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Loki's place in trickster mythology

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“Loki has attracted more scholarly attention during the past century than perhaps any other figure in Norse mythology, primarily as a result of his ubiquity and importance in the surviving mythological documents and the almost universally acknowledged ambiguity of his character,” writes scholar Jerold Frakes.

Some sources define Loki as the son of Odin and Frigga, two frost giants, who abandoned him in battle with Odin, one of the leading gods in Norse mythology. The pair then raised Loki as a prince of Asgard, along with their other sons, including Thor, who also figures prominently in the Marvel Cinematic Universe.

Full article at the Smithsonian Mag: Link

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"The latter may relate to an especially gruesome myth in which Loki—imprisoned in a cave and held fast by the solidified entrails of his son Narvi—cannot escape until the apocalyptic end, known in Norse mythology as Ragnarok. This particular myth spares no grisly detail. Narvi’s entrails are available because cruel gods transformed his brother Vali into a wolf, who then devoured Narvi. A poisonous serpent slowly releases its venom to drip onto Loki’s face, which causes him to shriek in pain and the Earth to quake.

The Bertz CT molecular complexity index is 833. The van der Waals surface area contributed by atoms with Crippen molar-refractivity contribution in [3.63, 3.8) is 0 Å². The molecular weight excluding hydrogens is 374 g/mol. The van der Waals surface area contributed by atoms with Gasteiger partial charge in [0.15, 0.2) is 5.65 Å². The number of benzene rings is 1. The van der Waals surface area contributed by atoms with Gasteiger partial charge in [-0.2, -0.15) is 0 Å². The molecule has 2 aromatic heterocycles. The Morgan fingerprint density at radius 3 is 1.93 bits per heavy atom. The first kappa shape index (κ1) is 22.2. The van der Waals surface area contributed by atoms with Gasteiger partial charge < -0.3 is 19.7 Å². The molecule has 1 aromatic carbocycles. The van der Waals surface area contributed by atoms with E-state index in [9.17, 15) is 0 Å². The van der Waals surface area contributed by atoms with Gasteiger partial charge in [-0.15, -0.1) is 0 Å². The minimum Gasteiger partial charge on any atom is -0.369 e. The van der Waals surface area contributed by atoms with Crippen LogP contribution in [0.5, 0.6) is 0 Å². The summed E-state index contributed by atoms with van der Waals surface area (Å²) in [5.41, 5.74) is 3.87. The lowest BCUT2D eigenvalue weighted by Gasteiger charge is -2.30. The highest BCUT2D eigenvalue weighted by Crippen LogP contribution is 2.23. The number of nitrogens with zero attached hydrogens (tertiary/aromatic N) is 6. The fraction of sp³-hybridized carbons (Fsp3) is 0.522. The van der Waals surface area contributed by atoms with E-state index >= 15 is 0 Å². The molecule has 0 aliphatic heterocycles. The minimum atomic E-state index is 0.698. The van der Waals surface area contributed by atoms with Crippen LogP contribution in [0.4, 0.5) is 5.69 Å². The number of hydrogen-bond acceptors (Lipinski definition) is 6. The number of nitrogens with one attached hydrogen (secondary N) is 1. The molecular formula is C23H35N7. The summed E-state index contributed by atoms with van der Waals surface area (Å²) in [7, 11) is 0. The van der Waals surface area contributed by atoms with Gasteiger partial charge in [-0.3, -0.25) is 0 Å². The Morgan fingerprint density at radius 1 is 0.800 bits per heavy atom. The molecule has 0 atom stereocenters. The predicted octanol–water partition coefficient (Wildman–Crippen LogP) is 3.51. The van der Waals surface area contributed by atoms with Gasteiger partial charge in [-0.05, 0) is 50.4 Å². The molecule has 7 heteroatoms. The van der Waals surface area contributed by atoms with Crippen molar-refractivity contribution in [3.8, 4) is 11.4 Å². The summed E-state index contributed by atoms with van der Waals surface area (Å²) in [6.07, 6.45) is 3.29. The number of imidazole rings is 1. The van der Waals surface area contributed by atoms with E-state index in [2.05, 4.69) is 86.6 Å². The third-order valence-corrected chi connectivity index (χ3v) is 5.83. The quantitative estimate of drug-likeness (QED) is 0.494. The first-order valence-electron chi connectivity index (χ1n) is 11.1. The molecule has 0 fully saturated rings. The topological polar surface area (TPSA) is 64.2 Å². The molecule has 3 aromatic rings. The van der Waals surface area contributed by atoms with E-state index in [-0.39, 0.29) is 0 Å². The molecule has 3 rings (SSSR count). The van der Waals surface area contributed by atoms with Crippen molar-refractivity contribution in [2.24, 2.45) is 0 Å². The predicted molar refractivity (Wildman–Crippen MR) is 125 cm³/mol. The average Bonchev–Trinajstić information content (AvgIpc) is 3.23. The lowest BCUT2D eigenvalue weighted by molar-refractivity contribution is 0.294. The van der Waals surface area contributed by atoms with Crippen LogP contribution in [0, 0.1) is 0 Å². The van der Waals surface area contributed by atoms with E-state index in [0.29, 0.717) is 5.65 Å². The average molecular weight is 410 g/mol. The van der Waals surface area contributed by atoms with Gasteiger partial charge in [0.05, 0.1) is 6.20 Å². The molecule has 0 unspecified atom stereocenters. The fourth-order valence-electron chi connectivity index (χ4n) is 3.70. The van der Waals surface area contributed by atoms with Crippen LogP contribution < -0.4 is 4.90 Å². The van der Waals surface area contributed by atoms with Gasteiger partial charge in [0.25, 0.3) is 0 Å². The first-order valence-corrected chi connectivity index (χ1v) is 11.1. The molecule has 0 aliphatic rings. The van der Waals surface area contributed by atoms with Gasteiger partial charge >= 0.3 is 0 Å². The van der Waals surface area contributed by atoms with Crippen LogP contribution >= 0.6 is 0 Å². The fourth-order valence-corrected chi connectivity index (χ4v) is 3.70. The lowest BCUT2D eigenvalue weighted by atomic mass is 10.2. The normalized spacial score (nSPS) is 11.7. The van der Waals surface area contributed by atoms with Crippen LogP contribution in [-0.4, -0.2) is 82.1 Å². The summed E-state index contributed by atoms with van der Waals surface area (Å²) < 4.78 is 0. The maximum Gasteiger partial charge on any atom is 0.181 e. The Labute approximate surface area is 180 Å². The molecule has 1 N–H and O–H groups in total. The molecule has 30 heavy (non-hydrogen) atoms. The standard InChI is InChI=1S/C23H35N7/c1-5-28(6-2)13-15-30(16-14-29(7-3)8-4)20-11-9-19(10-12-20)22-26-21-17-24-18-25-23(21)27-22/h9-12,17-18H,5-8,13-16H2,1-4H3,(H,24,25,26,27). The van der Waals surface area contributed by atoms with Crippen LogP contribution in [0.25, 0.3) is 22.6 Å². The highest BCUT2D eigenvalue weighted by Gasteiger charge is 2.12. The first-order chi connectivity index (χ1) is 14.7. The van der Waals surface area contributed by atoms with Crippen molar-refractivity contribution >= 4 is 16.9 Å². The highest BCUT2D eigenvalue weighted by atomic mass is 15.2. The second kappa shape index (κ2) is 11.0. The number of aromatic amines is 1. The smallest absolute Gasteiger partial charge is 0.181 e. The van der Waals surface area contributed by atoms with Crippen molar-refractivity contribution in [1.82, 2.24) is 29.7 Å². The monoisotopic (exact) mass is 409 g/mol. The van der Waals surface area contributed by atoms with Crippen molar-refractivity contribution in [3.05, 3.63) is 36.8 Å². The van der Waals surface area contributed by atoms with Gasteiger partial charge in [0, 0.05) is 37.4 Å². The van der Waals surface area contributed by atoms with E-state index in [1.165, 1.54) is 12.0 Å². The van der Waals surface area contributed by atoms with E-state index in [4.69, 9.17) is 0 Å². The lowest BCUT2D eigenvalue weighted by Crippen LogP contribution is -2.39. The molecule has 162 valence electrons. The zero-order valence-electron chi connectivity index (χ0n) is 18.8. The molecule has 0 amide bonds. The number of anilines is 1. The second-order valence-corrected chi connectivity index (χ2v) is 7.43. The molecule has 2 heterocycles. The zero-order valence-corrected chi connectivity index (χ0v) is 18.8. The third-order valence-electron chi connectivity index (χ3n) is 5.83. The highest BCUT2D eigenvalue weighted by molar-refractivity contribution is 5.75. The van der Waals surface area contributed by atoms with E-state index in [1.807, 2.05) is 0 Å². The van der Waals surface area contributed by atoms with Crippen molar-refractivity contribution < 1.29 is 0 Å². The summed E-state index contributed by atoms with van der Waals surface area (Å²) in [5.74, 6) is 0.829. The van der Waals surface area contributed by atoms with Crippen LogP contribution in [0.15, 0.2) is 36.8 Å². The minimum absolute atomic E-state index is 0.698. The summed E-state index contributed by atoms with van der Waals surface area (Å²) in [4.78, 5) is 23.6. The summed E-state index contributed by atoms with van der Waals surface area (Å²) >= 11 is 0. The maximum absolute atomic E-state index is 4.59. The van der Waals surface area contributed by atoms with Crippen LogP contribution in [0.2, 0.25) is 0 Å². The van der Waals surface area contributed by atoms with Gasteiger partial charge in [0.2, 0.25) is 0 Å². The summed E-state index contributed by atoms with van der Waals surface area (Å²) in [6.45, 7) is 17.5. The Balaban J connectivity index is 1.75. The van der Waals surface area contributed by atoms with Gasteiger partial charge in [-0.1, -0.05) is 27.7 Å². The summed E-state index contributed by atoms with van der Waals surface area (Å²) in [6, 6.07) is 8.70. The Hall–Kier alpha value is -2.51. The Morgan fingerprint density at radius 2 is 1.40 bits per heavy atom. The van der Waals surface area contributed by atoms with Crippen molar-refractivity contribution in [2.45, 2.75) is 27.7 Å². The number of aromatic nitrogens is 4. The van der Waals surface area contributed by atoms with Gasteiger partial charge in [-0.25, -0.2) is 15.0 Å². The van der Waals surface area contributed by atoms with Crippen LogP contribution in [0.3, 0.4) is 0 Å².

This part of Loki lore probably will not appear in any episodes of the new television series."

Yeah, we should not let our children be horrified by the original tale. We should let them study the bible instead. Let them start with the book of Joshua ben Nun, just before they go to sleep...

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